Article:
Annie Caulfield thinks she might quite enjoy sport and games if it weren’t for all the rabid competitiveness. This Girl Can? Great. But This Girl Can’t Be Bothered.
“Don’t worry, you’ll pick it up quickly, it’s just a bit of fun,” my friends said, inviting me to go sailing with them.
The sun was glinting on the sea; there was a brisk snap in the breeze… But I have learnt that there are several things nobody on Earth does just for fun: assemble flat pack furniture, chiropody, or any kind of sport or games.
People you’ve known to be light-hearted, devil-may-care types for years, will lure you into their shiny boat on the sparkling sea. They’ll promise you laughs, exhilaration and rum at sunset. What will happen instead is you’ll get drenched and everyone will start barking orders at you as you find yourself strangled with ropes and impaled on a hook. Finally you’ll be screamed at for not concentrating and spoiling it for everyone else.
Never mind an activity with potential for death by drowning like sailing; I’ve been screamed at for failure to concentrate in Buckaroo. Not a sport? Try telling that to the people who roared at me for putting Blu-Tack on the prospector’s bucket. I thought such blatant attempts to cheat would amuse adults playing a game for five-year-olds. But no, there were people at the table who really cared if they won or lost.
I’m making these points as if someone out there might agree with me. This is silly of me, because experience is teaching me that my limited competitive spirit is just not normal. People start in with sports or games and become transported back through the evolutionary cycle, to a time when we were all clawing and scratching in the primordial swamp to be the first one to grow legs.
I’d probably have been left behind then, too. I’d have been that lump of cells, lolling about in the ooze saying, “Why’s everyone shouting? I thought you said the evolving was just for fun.”
“Buckaroo isn’t a sport? Try telling that to the people who roared at me for putting Blu-Tack on the prospector’s bucket.”
Time and again I’ve been at a summer picnic and somebody wrecks it by suggesting a game of rounders. We’re in an idyllic setting, bellies swollen with many tiny snacks, people are chatting and laughing – but they’re all getting uneasy, feeling they’re frittering their lives away in non-competitive activity.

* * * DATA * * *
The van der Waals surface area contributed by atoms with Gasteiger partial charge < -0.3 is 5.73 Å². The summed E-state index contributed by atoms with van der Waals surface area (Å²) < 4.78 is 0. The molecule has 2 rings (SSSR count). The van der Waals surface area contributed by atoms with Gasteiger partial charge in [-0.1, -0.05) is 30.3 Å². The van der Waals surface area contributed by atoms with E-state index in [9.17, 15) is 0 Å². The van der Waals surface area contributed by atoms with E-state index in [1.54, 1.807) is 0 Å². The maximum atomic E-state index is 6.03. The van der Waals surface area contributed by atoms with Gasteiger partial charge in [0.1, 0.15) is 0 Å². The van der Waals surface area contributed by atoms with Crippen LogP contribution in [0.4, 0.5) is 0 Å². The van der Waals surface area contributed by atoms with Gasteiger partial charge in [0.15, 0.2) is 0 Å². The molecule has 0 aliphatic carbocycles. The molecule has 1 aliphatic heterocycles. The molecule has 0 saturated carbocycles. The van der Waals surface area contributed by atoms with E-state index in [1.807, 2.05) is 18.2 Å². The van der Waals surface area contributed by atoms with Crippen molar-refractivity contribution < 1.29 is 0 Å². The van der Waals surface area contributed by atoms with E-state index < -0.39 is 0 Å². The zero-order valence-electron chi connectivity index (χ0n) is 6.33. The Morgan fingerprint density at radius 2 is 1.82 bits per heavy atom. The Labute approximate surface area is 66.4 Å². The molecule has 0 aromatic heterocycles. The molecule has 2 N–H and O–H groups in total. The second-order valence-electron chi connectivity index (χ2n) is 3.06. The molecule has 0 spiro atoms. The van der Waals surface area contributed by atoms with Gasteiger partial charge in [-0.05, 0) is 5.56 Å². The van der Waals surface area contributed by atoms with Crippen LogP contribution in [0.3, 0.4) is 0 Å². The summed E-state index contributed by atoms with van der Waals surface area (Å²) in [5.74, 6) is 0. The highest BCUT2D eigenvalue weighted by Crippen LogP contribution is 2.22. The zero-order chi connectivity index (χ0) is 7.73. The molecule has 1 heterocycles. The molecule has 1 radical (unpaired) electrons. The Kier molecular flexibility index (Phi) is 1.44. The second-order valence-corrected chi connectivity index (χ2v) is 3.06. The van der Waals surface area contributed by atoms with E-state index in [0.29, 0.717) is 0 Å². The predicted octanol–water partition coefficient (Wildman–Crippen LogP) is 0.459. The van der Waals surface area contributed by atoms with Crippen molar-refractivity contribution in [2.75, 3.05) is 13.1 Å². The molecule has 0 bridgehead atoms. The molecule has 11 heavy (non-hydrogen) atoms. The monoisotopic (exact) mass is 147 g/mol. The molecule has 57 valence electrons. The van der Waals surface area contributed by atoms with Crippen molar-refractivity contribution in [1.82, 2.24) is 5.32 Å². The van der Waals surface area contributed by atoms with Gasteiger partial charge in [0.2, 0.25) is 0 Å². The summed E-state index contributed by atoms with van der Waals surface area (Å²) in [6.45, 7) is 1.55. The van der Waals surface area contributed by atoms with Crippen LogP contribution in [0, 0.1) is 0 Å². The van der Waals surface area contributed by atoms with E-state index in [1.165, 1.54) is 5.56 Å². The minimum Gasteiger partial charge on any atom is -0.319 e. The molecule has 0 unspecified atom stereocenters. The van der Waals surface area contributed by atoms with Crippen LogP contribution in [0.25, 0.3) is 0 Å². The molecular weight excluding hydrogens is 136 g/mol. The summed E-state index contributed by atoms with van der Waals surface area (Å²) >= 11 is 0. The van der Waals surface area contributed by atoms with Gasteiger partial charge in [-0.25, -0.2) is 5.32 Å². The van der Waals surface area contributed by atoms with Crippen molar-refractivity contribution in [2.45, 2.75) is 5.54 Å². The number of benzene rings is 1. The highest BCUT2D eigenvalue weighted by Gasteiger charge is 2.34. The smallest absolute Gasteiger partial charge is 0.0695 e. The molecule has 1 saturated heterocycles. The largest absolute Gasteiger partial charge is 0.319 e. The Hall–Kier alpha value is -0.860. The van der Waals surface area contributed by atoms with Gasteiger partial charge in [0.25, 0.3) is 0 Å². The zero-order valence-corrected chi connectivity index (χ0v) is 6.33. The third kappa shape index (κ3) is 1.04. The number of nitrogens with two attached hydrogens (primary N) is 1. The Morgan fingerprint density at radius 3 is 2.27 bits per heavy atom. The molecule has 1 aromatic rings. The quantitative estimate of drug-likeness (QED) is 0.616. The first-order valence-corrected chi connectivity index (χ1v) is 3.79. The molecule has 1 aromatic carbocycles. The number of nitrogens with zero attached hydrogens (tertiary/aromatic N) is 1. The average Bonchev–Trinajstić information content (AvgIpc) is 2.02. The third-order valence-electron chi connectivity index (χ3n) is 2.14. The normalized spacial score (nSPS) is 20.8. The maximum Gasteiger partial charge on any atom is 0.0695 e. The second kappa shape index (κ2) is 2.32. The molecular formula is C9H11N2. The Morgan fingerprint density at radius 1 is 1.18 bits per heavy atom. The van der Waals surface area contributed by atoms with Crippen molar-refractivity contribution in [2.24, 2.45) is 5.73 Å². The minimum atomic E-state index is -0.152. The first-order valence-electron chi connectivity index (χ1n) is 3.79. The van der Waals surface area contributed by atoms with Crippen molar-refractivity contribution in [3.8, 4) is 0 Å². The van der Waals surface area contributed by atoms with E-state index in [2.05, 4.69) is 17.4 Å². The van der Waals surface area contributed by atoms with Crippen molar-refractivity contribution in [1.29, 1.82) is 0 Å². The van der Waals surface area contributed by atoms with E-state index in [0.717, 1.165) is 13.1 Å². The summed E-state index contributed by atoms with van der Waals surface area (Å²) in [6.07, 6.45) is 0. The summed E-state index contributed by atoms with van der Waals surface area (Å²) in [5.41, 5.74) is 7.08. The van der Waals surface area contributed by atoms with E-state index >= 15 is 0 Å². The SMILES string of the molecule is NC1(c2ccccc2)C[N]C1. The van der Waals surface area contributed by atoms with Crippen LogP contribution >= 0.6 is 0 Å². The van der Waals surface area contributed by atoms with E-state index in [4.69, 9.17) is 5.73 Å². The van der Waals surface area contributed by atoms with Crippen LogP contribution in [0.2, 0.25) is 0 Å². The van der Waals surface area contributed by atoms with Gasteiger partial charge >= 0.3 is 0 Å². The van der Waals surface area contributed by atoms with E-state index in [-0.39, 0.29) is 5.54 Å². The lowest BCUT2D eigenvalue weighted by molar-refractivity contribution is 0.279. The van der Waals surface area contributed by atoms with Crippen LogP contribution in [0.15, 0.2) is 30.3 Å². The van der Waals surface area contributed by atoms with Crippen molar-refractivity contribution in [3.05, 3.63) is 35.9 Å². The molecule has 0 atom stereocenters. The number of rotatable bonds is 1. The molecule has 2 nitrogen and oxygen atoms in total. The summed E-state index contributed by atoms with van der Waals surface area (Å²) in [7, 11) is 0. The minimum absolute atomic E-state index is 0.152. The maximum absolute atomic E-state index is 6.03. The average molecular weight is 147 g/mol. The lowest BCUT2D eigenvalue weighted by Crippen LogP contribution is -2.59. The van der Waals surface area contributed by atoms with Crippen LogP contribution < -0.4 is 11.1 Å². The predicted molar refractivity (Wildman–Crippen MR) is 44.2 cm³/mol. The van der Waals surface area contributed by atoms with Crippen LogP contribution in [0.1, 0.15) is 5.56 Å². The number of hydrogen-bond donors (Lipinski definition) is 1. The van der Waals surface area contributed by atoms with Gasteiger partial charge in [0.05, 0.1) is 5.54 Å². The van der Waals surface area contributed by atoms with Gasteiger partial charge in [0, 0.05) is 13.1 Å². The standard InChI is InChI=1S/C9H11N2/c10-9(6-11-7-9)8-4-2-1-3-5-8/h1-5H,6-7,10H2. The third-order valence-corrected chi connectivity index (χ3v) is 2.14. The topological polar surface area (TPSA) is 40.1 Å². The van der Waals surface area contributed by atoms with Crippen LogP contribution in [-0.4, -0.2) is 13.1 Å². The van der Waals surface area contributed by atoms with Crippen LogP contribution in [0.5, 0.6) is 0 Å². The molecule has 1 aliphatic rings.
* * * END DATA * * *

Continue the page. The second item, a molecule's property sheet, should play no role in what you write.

I say, “No, I’m happier just sitting here.”
In fact I’d be happier just sitting there giving myself a bamboo manicure than playing rounders but no one ever believes me.
I say, “But I can’t hit the ball and I run like a hobbled camel.”
“It doesn’t matter about that,” they cry. “It’s just for fun!”
They go on and on.
“If you really promise me it’s just for a laugh,” I say.
“Yes, yes, we promise,” they lie.
And there I am: tricked, miserable on the outer field, getting screamed at for missing the ball as it flies past me.
Then everyone starts to turn on each other, arguing about who’s out and who moved the cardigan marking second base. Soon followed by someone throwing the bat down, swearing, flinging themselves on the picnic rug and refusing to play any more. Or they stand at the sidelines shrieking that they’ve never liked any of us and they’ve slept with everyone’s partners, twice. Then they stomp all over the profiteroles, take away the picnic rug, which is theirs anyway, and they are going home now, so there.
“The real purpose of sports and games isn’t to bond people; it’s to reveal their true characters. Where’s the fun in that?”
Not only do they provoke violence at the time, but sports and games also ruin friendships permanently. How can the profiterole stomper ever be welcomed back into the circle of friends? She may say, “I didn’t mean it and I was making it up about the partners.” But there will always be that shadow of doubt, caused by her, the rounders-cheating slut.
Similarly, when I pass my sailing friends heading off towards the marina in their bright coloured outfits, they pretend they haven’t seen me. They’re terrified I’ll ask to come out with them again and I’ll start hurling hysterical, tearful abuse because they’ve yelled at me for not reacting fast enough to some near-capsize incident. They feel my behaviour in the boat revealed something about my character that’s feckless, uncooperative, cowardly and irrational. They don’t want to be my friends any more.
There’s the thing, the real purpose of sports and games isn’t to bond people; it’s to reveal their true characters. Where’s the fun in that? Think about the times you’ve been shocked to find an apparently trustworthy friend hiding title deeds in Monopoly. Caught in their ruthless cheating, they’ll kick over the board, weeping, telling you how much they’ve always despised you…
So this is my advice: I am the only person to involve in sports and games if you really just want to have fun. And I’m not playing.
Sadly, Annie died in November, 2016. Please consider donating to the Macmillan tribute fund set up by her sister Jo Caulfield in Annie’s name. https://macmillan.tributefunds.com/annie-caulfield3161 Views